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Given the cachet attached to crewed fast jets, participation in a new major programme would likely be welcome, albeit with the danger of high cost and risk. However, the benefits to Australian high-tech industry are potentially huge.

There are three main reasons why Australia – and specifically Boeing Australia – might see participation in GCAP as highly tempting. These reflect the situation of the RAAF, of Boeing and wider Australian calculations regarding its strategic position.

The first aspect is a tactical issue with the ability of the air force to deploy combat power. Investment in ‘Pacific’ assets such as the E-7 and P-8 indicate the long-range approach necessitated by the geography facing Australian forces.

Arguably, this is not matched by its fighter fleet which is of somewhat short range given the distances involved. This is especially true of the F-35A when carrying external ordnance, given that this destroys its low-RCS benefits. A larger fighter to replace the F/A-18s and offer longer range and persistence would clearly be of interest to the military.

Above: The largely independent development of the MQ-28 by Boeing Australia might be an indication that the company is prepared to join non-US combat aircraft programmes. (Photo: Boeing Australia)

The second is the business opportunity for Boeing. Many of the major designs in Australian service have a degree of local input, but most are essentially imported and (where necessary) modified. The MQ-28 is an important part of the company’s indigenous efforts Down Under but F/A-18s, E-7s and others are not domestic products.

To develop local capability, access greater state funding and sustain a supply chain will likely prove difficult without a major aviation programme, ideally with international interest. A new fighter project encompassing a fresh design and with genuine collaboration would be an extremely strong proposition.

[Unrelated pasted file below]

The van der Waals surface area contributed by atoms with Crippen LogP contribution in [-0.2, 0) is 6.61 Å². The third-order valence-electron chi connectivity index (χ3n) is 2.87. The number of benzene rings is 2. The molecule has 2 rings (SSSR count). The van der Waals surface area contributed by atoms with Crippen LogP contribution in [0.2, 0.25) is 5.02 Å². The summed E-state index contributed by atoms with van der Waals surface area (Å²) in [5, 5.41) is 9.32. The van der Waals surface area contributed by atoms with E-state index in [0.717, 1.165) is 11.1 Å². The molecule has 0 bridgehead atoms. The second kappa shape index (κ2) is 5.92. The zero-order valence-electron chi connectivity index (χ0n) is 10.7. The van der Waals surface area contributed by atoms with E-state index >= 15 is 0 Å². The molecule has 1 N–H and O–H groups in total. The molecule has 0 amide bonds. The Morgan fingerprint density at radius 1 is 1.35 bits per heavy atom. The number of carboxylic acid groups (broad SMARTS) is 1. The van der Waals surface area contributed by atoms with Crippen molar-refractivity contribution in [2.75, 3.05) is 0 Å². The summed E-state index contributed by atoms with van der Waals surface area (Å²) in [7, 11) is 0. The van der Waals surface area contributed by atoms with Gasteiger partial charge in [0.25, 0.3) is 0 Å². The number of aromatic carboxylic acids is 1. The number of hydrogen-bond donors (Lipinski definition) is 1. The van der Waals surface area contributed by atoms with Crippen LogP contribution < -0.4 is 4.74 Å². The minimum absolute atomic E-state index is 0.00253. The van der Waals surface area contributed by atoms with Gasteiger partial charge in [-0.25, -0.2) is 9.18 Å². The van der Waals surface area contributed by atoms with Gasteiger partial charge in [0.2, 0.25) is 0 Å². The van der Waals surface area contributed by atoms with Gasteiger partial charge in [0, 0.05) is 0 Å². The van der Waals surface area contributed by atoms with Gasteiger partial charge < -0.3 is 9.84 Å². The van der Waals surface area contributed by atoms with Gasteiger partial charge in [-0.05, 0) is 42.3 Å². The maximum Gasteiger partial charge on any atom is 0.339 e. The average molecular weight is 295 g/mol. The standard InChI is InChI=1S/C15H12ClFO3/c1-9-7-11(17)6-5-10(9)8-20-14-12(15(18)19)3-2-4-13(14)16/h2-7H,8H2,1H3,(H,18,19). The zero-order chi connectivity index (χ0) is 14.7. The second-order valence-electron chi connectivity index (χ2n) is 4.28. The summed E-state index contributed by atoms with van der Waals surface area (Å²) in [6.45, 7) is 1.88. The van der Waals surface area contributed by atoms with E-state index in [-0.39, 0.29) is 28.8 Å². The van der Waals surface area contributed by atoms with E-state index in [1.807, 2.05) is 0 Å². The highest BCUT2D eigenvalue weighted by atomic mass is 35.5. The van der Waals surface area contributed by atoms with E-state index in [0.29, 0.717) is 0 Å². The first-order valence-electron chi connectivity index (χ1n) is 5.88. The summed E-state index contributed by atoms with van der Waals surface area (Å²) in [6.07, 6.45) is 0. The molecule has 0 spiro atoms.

Although not directly a Boeing Australia issue, slow progress on the F-15EX, KC-46 problems and the likely termination of Super Hornet production form an unsettling, background headache.

The third element is one of geopolitical attraction. Japan, although shocked by the 2016 rejection of its submarine bid, remains keenly interested in defence work with Australia. The position is largely reciprocated and collaboration with Tokyo is regarded as a key part of national policy.

This sentiment has only increased with Japan’s evolution towards a more muscular defence posture. It also neatly reflects the two’s alignment with US aspirations but desire not to be dependent upon Washington. Collaboration on GCAP with Japan would strengthen the Quad grouping and, coming after AUKUS, reinforce Australia’s efforts to be a key player in the Pacific.

Given the stake Boeing has in the next generation of US combat aircraft, it may be that the company’s participation in GCAP would be counter to wider corporate strategy. However, the emergence of an independent UCAV in the MQ-28 suggests that the Australian organisation may be given leeway to collaborate on major non-US programmes.

This would also, arguably, hedge Boeing’s bets on next-generation work, should it be denied a major part in the equivalent USAF and USN programmes.

In light of historic ties with the UK and a wish to cooperate with Japan, GCAP can be seen as a logical next step and ticks many boxes within the landscape of Australian security considerations.

With the programme still at a relatively early stage, significant room remains for the entrance of a committed and technologically capable partner. As arguably the strongest defence company in Australia, Boeing is well positioned to lead efforts for a next-generation combat aircraft, distinct from the traditional approach of importing US designs.